The basic process heats silica and coke in a submerged electric arc furnace to high temperatures. High temperatures are required to produce a reaction where the oxygen is removed, leaving behind silicon. This is known as a reduction process. In this process, metal carbides usually form first at the lower temperatures. As silicon is formed, it displaces the carbon. Refining processes are used to improve purity.

The Reduction Process

  •  The raw materials are weighed and then placed into the furnace through the top using the fume hood, buckets, or cars. A typical batch contains 1000 lb (453 kg) each of gravel and chips, and 550 lb (250 kg) of coal. The lid of the furnace, which contains electrodes, is placed into position. Electric current is passed through the electrodes to form an arc. The heat generated by this arc (a temperature of 4000° F or 2350 ° C) melts the material and results in the reaction of sand with carbon to form silicon and carbon monoxide. This process takes about six to eight hours. The furnace is continuously charged with the batches of raw materials.
  •  While the metal is in the molten state, it is treated with oxygen and air to reduce the amount of calcium and aluminium impurities. Depending on the grade, silicon metal contains 98.5-99.99% silicon with trace amounts of iron, calcium and aluminium.Si 4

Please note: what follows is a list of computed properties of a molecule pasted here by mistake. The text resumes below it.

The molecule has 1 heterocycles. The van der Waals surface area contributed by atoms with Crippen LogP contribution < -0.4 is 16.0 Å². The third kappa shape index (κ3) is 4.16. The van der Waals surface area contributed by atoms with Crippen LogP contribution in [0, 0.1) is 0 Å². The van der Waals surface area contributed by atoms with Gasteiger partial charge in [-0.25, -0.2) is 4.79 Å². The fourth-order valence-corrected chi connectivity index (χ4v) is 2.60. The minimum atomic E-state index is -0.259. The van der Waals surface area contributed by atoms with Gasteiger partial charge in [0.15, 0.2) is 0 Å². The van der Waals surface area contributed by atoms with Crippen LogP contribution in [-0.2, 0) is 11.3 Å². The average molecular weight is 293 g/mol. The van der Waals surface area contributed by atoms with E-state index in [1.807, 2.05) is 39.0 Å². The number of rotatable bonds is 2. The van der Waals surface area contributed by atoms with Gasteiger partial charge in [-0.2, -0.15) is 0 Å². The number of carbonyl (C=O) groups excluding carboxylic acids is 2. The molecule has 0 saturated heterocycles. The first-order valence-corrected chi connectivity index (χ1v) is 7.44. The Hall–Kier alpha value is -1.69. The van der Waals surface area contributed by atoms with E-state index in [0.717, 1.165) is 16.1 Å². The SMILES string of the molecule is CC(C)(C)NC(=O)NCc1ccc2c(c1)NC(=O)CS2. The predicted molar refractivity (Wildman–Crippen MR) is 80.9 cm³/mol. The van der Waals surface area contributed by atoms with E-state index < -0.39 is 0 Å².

Cooling/Crushing

  • Oxidized material, called slag, is poured off into pots and cooled. The silicon metal is cooled in large cast iron trays about 8 ft (2.4 m) across and 8 in (20 cm) deep. After cooling, the metal is dumped from the mould into a truck, weighed and then dumped in the storage pile. Dumping the metal from the mould to the truck breaks it up sufficiently for storage. Before shipping, the metal is sized according to customer specifications, which may require a crushing process using jaw or cone crushers. Before shipping, the metal is sized according to customer specifications, which may require a crushing process using jaw or cone crushers.

  Application Of Silicon Metals

  • Silicon metal is used in the primary and secondary aluminium industry to improve the strength of Aluminium. This ability of silicon is of importance to the automotive industry where for example components made from Aluminium Alloys provide a strong and lightweight replacement for heavier cast iron engine blocks and steel wheels. By reducing the weight in automobiles, fuel consumption decreases. As a result green house gas emissions are reduced which is a major contribution to conservation of the environment.
  • Due to its non harmful properties, polymers using Silicon as the base product, known as silicones, provide an alternative to hydrocarbon based products used in the chemical industry. Industrial items such as lubricants, greases and resins, antifoam agents, fabric softeners and everyday consumer products such as skin and hair care products are all made using Silicon as the base product.
  • Silicon is also utilized in the fast growing industries of high speed communication and solar energy. The manufacturing of semiconductor chips, optical fiber and liquid crystal displays is made possible due to the conducting properties of Silicon. Ultra high purity Silicon is being used in the manufacturing of solar panels, making it possible to use the sun’s rays to generate electricity to provide power in a large number of industrial and domestic uses, such as remote telecommunication stations, weather and irrigation projects and street lighting.